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POP (Post Office Protocol)
Note: Many topics at this site are reduced versions of the text in "The Encyclopedia of Networking and Telecommunications." Search results will not be as extensive as a search of the book's CD-ROM.
POP is an Internet mail server protocol that provides an incoming message storage system. It works in conjunction with the SMTP (Simple Mail Transfer Protocol), which provides the message transport services required to move mail from one system to another. The current version is called POP3, as defined in RFC 1939 (Post Office Protocol-Version 3, May 1996).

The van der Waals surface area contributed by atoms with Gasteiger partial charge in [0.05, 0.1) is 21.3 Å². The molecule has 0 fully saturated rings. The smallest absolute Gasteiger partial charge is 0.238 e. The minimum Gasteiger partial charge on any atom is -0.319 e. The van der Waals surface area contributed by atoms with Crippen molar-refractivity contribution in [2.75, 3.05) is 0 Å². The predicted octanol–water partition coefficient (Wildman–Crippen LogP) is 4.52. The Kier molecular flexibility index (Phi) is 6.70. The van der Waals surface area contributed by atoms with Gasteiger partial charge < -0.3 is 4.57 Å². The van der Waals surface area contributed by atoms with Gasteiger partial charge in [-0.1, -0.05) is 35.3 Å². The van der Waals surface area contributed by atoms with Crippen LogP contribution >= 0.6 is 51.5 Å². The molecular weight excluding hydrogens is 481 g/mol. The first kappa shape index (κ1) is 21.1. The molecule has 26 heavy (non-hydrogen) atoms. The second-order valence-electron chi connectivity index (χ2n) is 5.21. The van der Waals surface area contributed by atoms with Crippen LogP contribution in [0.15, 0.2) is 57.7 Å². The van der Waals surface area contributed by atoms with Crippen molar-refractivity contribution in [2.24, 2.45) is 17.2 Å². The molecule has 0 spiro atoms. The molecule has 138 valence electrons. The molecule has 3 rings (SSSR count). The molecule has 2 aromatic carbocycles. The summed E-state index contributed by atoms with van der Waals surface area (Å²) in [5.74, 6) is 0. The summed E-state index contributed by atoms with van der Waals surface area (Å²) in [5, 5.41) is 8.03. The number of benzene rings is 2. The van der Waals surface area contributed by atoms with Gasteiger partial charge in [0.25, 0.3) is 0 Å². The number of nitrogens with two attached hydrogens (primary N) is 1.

One goal of POP3 developers was to keep the protocol simple. If more sophisticated operations are needed, IMAP4 (Internet Message Access Protocol) should be considered. IMAP is covered elsewhere.
Several other RFCs are related to POP. RFC 2449 (POP3 Extension Mechanism, November 1998) describes POP3 extensions. RFC 2595 (Using TLS with IMAP, POP3 and ACAP, June 1999) describes security options for POP. RFC 1734 (POP3 AUTHentication command, December 1994) describes the optional AUTH command for indicating an authentication mechanism to the server, performing an authentication protocol exchange, and optionally negotiating a protection mechanism for subsequent protocol interactions.
This topic continues in "The Encyclopedia of Networking and Telecommunications."
Copyright (c) 2001 Tom Sheldon and Big Sur Multimedia.